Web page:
Course Hero. "Steppenwolf Study Guide." Course Hero. 22 Mar. 2018. Web. 20 Aug. 2018. <https://www.coursehero.com/lit/Steppenwolf/>.
Course Hero. (2018, March 22). Steppenwolf Study Guide. In Course Hero. Retrieved August 20, 2018, from https://www.coursehero.com/lit/Steppenwolf/
(Course Hero, 2018)
Course Hero. "Steppenwolf Study Guide." March 22, 2018. Accessed August 20, 2018. https://www.coursehero.com/lit/Steppenwolf/.
Course Hero, "Steppenwolf Study Guide," March 22, 2018, accessed August 20, 2018, https://www.coursehero.com/lit/Steppenwolf/.
Haller describes his own nature as intense and passionate. More than anything, he dislikes living a life of tame emotions such as contentment. He would rather experience extreme depression, for example, than mild happiness.
Haller thinks nostalgically of the happier times of his youth but is convinced he will never experience this kind of carefree happiness again.
The self, in this context, is the persona a person adopts to fit into the world around them. When they are true to their innermost nature, however, this persona can crumble, leaving them outside the bounds of society.
The writer of the "Treatise on the Steppenwolf" expresses Haller is far more than just man and wolf. Haller has an infinite number of selves he has never explored.
Goethe, an immortal, cautions Haller against taking too grim a view on life. Haller expects and finds misery wherever he turns, including in Goethe's writing, even though Goethe himself supported an optimistic view on life.
While Hermine sets a playful tone with Haller, she is utterly serious in her intent. She is about to challenge Haller to fall in love with her and then kill her, a gruesome task she says he must obey.
Hermine often encourages Haller to indulge in the pleasures of life he has long denied himself, either through a sense of propriety or judgment or through a feeling of low self-esteem. While Haller may protest that he is an old man, Hermine reminds him there is plenty of life left in him and he should live it fully.
And suddenly I heard this fathomless laughter around me. I heard the immortals laughing.
After a deep conversation with Hermine about the meaning of life, Haller has a moment of clarity about the immortals. They laugh with lighthearted joy because they have passed through the pains of life. This insight helps him better understand his own quest to become an immortal and achieve a state of divine consciousness.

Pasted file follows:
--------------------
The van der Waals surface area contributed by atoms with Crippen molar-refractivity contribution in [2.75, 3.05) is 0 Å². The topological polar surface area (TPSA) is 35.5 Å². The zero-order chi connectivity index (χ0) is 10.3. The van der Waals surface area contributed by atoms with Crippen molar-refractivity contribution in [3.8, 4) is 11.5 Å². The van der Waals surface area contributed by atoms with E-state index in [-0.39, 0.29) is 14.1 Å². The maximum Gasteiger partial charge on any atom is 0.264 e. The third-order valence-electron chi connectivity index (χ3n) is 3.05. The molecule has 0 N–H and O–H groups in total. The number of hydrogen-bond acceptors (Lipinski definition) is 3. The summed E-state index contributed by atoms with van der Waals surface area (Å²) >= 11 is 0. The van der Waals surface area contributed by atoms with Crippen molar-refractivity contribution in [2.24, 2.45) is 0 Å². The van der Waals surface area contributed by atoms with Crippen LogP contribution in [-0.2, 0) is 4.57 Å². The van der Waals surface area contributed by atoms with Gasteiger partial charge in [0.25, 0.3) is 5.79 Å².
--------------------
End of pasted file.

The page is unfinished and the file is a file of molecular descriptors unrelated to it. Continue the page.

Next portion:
TONIGHT AT THE MAGIC THEATER / FOR MADMEN ONLY / PRICE OF ADMITTANCE YOUR MIND.
Haller reads these words on his coat-check card. In order to enter the Magic Theater he must be willing to give up the fixed ideas of his mind and to examine parts of himself he has ignored or suppressed. This message hints Haller's old mindset will be shattered; his mind will not be the same again after admittance.
I was myself no longer. My personality was dissolved in the intoxication of the festivity.
Haller finally releases his worries and judgments and throws himself with relish into enjoying the music, dancing, and simply being alive. In doing so he achieves a transcendent state of bliss and of "being in the now" in which his perceived personality doesn't matter.
While these words may sound like a heavenly invitation, what Haller the Steppenwolf seeks is actually his own destruction and death. His experiences in the Magic Theater thus become a hell of danger, blood, and violence. Haller also seeks love, as seen in the room, "ALL GIRLS ARE YOURS."
You may yourself as an artist develop the game of your life and lend it animation.
The chess player explains to Haller how to order the various pieces of his life in order to play out countless scenarios. It is up to the player to determine how the game (life) will unfold.
This Magic Theater was clearly no paradise. All hell lay beneath its charming surface.
After seeing his two prominent personas (man and wolf) square off in a disturbing, bloody scenario, Haller realizes the Magic Theater encompasses all aspects of life, not just the pleasant ones.
Mozart mocks and reprimands Haller because he is so willing to commit suicide or be executed, yet he shrinks from the painful and confusing work of self-examination and personal change.
Haller has gained an understanding of how he is responsible for directing his own life through the power of his mind and the choices he makes. He sets his intention to improve at this game of life rather than to further contemplate escape via suicide.